On yesterday’s post, To Become Bitter or Better? The Choice is Yours, I wrote about the choice that we have when our relationships end on not so friendly terms. Quite a few readers have let me know of the encouragement that that post was to them. A gentleman in Canada reached out to me to share that the post was quite timely for him. He’s in the middle of a messy divorce and he has justifiable reasons to be bitter. But the message that I shared spoke to his heart and he’s beginning to see things in a different way.
Today I’d like to continue on the bitter vs. better theme. When I speak with persons who are in the middle of a divorce, it’s amazing to me how they readily tell me things like, “You know what he did?” or “Can you believe she said that?” Yet if you talk to most of these persons a few years down the road, their conversation is of a totally different tone. My mom always says, “Time heals all wounds.” This is so very true.
Can you relate to this? I know even from my own experience, with former relationships, when they ended on unfriendly terms, I seemingly was ready to tell anyone willing to listen all the negative things I could. With time and experience, I’ve grown so much. Now I realize that human nature is to react in a negative way. When we feel that we’re wronged, by nature we want to get even and let the person who caused us pain feel similar pain. That’s just how we are.
When my first marriage ended, I was bitter. I didn’t like the way that things transpired. I felt that the court system was biased. I felt that my ex didn’t treat me fairly. I didn’t like the effect all of this had on my daughter. I was really hurting and I just wanted others to know. You see, what had happened was that I was wounded. And just like when we get a fresh wound, I was in severe pain and bleeding, in a sense. I was emotionally fragile and really needed to be nursed back to health. I couldn’t eat. I lost 30 lbs in a month. Weight Watchers had nothing on me!
Over time, however, when I learned of the better vs. bitter choice that I had, I said to myself, “You’re better than that Rodrick Walters. You’re not a bitter man. You like to laugh and play and be jovial. Don’t let anything cause you to become who you are not.” I literally spoke aloud those words to myself. And for me, that’s when the healing began.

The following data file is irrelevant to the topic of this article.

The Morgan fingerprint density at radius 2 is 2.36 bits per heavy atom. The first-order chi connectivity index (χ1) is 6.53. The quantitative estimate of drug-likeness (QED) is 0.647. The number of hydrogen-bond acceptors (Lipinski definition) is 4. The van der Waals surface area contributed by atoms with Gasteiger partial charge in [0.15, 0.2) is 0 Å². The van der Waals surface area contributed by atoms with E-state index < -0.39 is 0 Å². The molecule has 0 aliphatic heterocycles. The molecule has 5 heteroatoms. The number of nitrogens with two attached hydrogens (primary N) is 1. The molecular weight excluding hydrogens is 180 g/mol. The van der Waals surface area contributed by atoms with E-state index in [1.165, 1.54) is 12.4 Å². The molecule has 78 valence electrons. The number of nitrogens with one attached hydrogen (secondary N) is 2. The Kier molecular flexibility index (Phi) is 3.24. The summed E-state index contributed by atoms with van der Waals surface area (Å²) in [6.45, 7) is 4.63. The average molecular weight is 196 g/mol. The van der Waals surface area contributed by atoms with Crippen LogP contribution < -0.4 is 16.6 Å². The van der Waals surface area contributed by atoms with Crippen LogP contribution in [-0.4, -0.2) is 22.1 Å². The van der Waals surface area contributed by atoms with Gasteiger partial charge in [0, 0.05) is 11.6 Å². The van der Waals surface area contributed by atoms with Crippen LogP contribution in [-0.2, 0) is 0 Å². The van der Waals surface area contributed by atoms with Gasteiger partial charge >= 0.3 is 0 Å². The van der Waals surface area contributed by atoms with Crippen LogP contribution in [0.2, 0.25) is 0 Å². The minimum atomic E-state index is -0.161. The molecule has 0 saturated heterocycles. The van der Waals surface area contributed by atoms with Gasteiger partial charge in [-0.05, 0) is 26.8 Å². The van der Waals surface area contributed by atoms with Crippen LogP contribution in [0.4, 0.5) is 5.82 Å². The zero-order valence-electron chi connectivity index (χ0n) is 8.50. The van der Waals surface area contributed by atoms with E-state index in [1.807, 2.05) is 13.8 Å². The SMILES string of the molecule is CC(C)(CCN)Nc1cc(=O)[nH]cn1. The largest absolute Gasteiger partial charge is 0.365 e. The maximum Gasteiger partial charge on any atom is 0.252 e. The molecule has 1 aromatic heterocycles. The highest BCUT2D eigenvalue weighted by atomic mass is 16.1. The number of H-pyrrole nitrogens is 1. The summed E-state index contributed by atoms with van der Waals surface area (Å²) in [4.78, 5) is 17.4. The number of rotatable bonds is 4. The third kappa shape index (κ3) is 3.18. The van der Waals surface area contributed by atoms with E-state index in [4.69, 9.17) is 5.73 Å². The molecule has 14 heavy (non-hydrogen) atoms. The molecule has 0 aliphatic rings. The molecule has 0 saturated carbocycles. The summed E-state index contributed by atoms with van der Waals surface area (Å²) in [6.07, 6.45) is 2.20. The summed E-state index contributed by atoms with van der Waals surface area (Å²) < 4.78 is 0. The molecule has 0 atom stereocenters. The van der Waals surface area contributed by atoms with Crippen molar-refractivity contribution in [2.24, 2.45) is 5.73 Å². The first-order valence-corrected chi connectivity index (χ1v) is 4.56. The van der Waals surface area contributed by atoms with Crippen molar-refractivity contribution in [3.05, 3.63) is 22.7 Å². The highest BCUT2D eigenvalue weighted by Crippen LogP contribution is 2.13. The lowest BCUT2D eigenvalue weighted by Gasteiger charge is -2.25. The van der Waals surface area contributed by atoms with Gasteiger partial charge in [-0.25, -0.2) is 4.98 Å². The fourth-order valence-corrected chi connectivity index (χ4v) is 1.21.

Today, if someone asks me about my former marriage, I’ll gladly and readily speak of it. It’s not something I think about each day. It no longer controls me but I’ll speak of it without any negativity. Would it be crazy if I said that that experience was a necessary step for me to go through to become the man that I am today?  It sounds crazy but I believe it to be true.
One thing that you will never hear from me is anything negative about my former wife – on this blog or in real life. Some people cannot wait to tell others how horrible a person their former spouse is. My response to that is, if they were so horrible, then why did you marry them in the first place? I wouldn’t claim that my former wife and I are good friends today but I respect her immensely. She’s a loving mother and though we are no longer married, I believe that she’s a good person and I wish her nothing but the best.
The fact that I’m writing and sharing these things means to me that I’m totally healed from that situation. A few years ago, it would have pained me to say that. Have you ever heard it said that hurt people hurt people? Well, when I was hurt, I was willing to tell others negative things about her. But growth and maturity have brought me a long way and I’m so glad for that.
How am I better for having gone through that experience? Well, for one, I’m so much more equipped to share the message of hope with others. Most the poems in my book Poems of Inspiration: A Daily Dose of Self Motivation were written after that experience. When it was released a few years ago, it was on the Barnes & Noble and Amazon bestseller list in the Self Help New Releases category. It has been a source of encouragement for so many.
And with the Upbeat Dad, I couldn’t ask for a better platform to speak on the issues of fatherhood. Had my first marriage been a “happily ever after” story, then I likely would not have the passion for fatherhood that I do today. I certainly wouldn’t have the insight to encourage divorced and single parents like I do now. I think that I have earned the privilege to speak to others on these matters because of my horrible experience. Today, just over 3 months after launching our blog, we have over 8,000 page views, with readers on every continent.
On February 10th, we’re having our first live event, The Upbeat Dad Community Forum. Organizations such as the Miami Dolphins are coming out to this event as we deal with the issue, “Where Are Our Fathers?” I couldn’t have dreamed up this stuff – I went through a difficult divorce with a young child. And years later, I am able to help others – men, women and kids – as they deal with some serious life issues. I guess that’s my reward for choosing to become better instead of remaining bitter. 
If you’re in the midst of emotional turmoil because of the manifestation of the term, “It’s a thin line between love and hate,” then I challenge you today to embrace your hurts and pain and say, “I will be better for this.” You can never change the past. It wants to control you but don’t give in to it. Smile in the middle of your storm. Dance in the rain because the pain is not there to kill you – it’s there to make you stronger. Your reward is awaiting you. Don’t get sidetracked by the issues of the moment – instead, focus on the great things that can result after you make it through the storm. Don’t be like the larva that dies in a cocoon – go through the process and soon you’ll be flying high like a butterfly!